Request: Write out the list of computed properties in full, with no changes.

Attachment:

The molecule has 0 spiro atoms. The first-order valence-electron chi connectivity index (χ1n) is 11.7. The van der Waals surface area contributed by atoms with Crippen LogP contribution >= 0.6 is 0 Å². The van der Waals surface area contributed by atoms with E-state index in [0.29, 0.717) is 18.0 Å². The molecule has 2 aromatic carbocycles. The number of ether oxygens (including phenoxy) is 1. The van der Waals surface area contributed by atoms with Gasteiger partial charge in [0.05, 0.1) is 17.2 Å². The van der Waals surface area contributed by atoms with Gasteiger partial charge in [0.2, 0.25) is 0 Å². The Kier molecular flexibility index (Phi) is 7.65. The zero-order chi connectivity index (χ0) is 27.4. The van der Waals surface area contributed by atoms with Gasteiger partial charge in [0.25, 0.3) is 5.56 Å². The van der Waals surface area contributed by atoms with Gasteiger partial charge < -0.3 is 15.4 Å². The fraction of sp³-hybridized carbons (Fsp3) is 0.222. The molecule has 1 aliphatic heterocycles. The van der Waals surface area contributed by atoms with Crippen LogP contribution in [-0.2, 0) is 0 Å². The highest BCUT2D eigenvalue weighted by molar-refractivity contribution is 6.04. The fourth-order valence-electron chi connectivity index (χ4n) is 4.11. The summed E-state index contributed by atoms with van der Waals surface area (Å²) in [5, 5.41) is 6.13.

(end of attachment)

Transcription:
The molecule has 0 spiro atoms. The first-order valence-electron chi connectivity index (χ1n) is 11.7. The van der Waals surface area contributed by atoms with Crippen LogP contribution >= 0.6 is 0 Å². The van der Waals surface area contributed by atoms with E-state index in [0.29, 0.717) is 18.0 Å². The molecule has 2 aromatic carbocycles. The number of ether oxygens (including phenoxy) is 1. The van der Waals surface area contributed by atoms with Gasteiger partial charge in [0.05, 0.1) is 17.2 Å². The van der Waals surface area contributed by atoms with Gasteiger partial charge in [0.2, 0.25) is 0 Å². The Kier molecular flexibility index (Phi) is 7.65. The zero-order chi connectivity index (χ0) is 27.4. The van der Waals surface area contributed by atoms with Gasteiger partial charge in [0.25, 0.3) is 5.56 Å². The van der Waals surface area contributed by atoms with Gasteiger partial charge < -0.3 is 15.4 Å². The fraction of sp³-hybridized carbons (Fsp3) is 0.222. The molecule has 1 aliphatic heterocycles. The van der Waals surface area contributed by atoms with Crippen LogP contribution in [-0.2, 0) is 0 Å². The highest BCUT2D eigenvalue weighted by molar-refractivity contribution is 6.04. The fourth-order valence-electron chi connectivity index (χ4n) is 4.11. The summed E-state index contributed by atoms with van der Waals surface area (Å²) in [5, 5.41) is 6.13.